Stacking and scanning what software

Just trying playing with blood smear for the very first time and I wonder if it’s any guide how to do it, what should be scanning steps, no of pictures, used soft.
I found the Fiji but not sure if it’s good for newbies like me.
So if you want what should i read to find out more please let me know.
Thank you in advance

1 Like

That is a really nice image. The focus is sharp across the field of view which should give nice stacking and scanning. @JohemianKnapsody is developing a specific stack, scan and tile suite for the microscope, Automated Slide Scanning and Tiling - General - OpenFlexure Forum. I don’t know how far that is from being packaged in a way that can be used easily.

To get good registration for tiling the images in a scan you need good overlap, I think 30% of the frame overlapping with the previous is common. Once you have the images Fiji is one of the commonly used stitching algorithms, @dgrosen has used it quite a bit I think: Sharing an (almost) whole slide scan - Contributions - OpenFlexure Forum

1 Like

Looks good to me, for stitching Fiji Stitching isn’t too complicated if you have a powerful PC.

As William says, I’m working on something that’ll stitch OFM images automatically, if you’ve calibrated the Camera Stage Mapping then it shouldn’t take any inputs other than a link to the folder. Information on how to set it up is at OpenFlexure / openflexure-stitching · GitLab, and if it’s not clear then any feedback on the instructions would be really helpful

1 Like

I’m using a simple method I found using Hugin ( and a couple of command-line instructions in your image directory:

First, align the images using:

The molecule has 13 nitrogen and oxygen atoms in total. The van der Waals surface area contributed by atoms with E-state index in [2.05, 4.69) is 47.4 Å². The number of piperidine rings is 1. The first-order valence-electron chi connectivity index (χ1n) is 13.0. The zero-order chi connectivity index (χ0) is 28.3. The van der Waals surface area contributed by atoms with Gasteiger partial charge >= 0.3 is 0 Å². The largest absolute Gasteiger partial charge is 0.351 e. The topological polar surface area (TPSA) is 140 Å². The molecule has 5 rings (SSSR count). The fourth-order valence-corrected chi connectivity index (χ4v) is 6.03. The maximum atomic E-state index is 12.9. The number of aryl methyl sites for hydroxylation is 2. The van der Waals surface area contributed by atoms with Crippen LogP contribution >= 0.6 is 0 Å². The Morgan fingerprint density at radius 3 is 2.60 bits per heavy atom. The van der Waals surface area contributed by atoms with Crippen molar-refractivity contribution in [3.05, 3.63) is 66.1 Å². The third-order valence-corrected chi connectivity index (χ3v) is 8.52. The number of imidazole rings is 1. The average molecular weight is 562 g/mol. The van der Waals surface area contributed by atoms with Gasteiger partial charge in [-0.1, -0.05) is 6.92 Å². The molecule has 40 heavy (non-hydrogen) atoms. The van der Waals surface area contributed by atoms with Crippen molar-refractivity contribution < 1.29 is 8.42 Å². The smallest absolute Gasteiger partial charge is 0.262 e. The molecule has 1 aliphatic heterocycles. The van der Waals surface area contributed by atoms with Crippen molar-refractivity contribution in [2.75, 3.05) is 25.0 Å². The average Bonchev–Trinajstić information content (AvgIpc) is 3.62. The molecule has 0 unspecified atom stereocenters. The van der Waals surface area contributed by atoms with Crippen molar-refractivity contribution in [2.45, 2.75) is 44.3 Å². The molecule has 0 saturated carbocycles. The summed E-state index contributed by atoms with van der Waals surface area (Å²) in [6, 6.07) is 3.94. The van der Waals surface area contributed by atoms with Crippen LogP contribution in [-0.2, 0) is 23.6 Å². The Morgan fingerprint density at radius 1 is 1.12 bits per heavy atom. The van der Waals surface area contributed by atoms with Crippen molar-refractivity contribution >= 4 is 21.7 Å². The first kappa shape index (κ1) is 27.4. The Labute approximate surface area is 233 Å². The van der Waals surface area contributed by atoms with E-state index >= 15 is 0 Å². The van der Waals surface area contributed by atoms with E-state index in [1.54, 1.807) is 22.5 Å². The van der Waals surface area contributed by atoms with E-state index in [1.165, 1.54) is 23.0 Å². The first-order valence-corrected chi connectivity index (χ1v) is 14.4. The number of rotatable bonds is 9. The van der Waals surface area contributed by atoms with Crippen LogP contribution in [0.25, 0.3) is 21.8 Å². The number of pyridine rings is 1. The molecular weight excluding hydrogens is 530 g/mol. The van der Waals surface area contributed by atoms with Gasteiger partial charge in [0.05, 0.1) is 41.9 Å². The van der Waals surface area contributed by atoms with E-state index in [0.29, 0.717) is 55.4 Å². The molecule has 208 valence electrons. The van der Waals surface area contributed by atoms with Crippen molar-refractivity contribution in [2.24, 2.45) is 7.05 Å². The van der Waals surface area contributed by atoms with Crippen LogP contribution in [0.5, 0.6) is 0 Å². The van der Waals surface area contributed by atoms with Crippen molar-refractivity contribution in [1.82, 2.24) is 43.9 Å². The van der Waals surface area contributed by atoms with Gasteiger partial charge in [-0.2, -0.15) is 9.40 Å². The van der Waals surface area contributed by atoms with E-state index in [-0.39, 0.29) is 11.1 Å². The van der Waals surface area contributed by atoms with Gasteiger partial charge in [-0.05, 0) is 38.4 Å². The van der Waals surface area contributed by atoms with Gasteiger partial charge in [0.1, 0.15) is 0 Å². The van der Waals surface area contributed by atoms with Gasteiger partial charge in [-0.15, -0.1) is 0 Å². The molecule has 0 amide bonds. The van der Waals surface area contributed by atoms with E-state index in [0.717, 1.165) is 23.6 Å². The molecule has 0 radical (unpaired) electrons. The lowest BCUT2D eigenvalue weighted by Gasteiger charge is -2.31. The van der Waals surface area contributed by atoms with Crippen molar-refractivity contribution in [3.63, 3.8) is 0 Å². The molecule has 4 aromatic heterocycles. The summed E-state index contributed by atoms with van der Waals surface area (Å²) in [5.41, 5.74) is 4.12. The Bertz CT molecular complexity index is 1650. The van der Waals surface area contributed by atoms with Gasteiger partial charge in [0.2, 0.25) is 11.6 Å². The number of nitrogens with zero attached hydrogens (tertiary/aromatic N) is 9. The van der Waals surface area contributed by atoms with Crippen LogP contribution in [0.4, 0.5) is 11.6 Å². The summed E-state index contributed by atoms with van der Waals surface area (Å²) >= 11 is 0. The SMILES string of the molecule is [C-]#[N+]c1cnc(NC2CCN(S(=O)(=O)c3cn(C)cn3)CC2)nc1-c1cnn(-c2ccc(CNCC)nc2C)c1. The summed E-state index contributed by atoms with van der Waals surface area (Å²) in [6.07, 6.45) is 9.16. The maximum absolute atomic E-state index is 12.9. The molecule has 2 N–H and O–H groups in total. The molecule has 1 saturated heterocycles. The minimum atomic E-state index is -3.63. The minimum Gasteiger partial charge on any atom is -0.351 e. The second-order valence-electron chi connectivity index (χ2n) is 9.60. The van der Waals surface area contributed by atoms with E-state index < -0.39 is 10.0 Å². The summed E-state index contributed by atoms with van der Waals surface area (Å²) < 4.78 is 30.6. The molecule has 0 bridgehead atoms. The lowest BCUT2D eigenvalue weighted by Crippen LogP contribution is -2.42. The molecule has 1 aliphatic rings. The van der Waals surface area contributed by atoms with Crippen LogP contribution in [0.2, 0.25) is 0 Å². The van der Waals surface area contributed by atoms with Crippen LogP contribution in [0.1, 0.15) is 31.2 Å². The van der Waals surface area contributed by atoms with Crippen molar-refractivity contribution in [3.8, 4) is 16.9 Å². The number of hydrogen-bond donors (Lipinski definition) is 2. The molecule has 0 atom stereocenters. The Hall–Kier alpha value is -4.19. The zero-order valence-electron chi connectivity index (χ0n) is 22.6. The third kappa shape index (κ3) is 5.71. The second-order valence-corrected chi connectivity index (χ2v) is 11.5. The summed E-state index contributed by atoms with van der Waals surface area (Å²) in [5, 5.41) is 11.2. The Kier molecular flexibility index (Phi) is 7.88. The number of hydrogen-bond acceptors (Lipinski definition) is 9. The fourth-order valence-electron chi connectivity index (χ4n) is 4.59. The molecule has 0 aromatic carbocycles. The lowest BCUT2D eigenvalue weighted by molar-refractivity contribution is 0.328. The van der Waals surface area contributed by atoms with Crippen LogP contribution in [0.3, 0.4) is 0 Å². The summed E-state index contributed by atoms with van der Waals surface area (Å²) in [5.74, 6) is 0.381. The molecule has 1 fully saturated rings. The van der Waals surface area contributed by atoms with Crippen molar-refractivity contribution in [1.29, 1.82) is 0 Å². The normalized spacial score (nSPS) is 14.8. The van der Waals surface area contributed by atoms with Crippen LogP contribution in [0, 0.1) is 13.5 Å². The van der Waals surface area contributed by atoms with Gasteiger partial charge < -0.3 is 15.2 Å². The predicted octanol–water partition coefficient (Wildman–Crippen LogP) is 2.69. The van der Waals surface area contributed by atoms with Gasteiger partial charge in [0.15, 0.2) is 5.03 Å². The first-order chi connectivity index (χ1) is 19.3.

align_image_stack -m -a OUT $(ls)

(This command will take each image in a directory and generate an aligned version of the image in .tif format)

Then, focus-stack using:

enfuse --exposure-weight=0 --saturation-weight=0 --contrast-weight=1 --hard-mask --output=FocusStacked.tif OUT*.tif

(This command takes the aligned images and selects the areas in focus from each, to generate the focus stacked version)

(Instructions copied from a couple of blogs - Nature photography with magnification: Using Hugin for focus stacking ; focus stacking hugin)

I’ve only used the default settings, so I’m sure some improvement is possible, but I’m happy with the result - keep in mind the input images I used here are very low res, you can get much better results.

(Left: Image stack before alignment, Right: After alignment)

Hadn’t heard about Fiji, but it looks like a great tool as well!

1 Like

Thank you for the all your feedback.
One more question. I found out that during a stage moving the focus seems to be lost, when the stage is back to initial position the focus is ok again. It looks like moving in x,z axis has influence on Z axis. It no standard behaviour?
If so, should I use autofocus for scanning, and maybe together with Z step (how much and what should be the steps, like 20?).
For X a Y steps like 2500 and 1500 seems to be ok (there is 30% margin which should be enough).
Best regards

regading the script installation i got the error :frowning:

pi@microscope:~ $ pip install git+
Looking in indexes:,
Collecting git+
  Cloning to /tmp/pip-req-build-1sk6de05
  Installing build dependencies ... done
    Complete output from command python egg_info: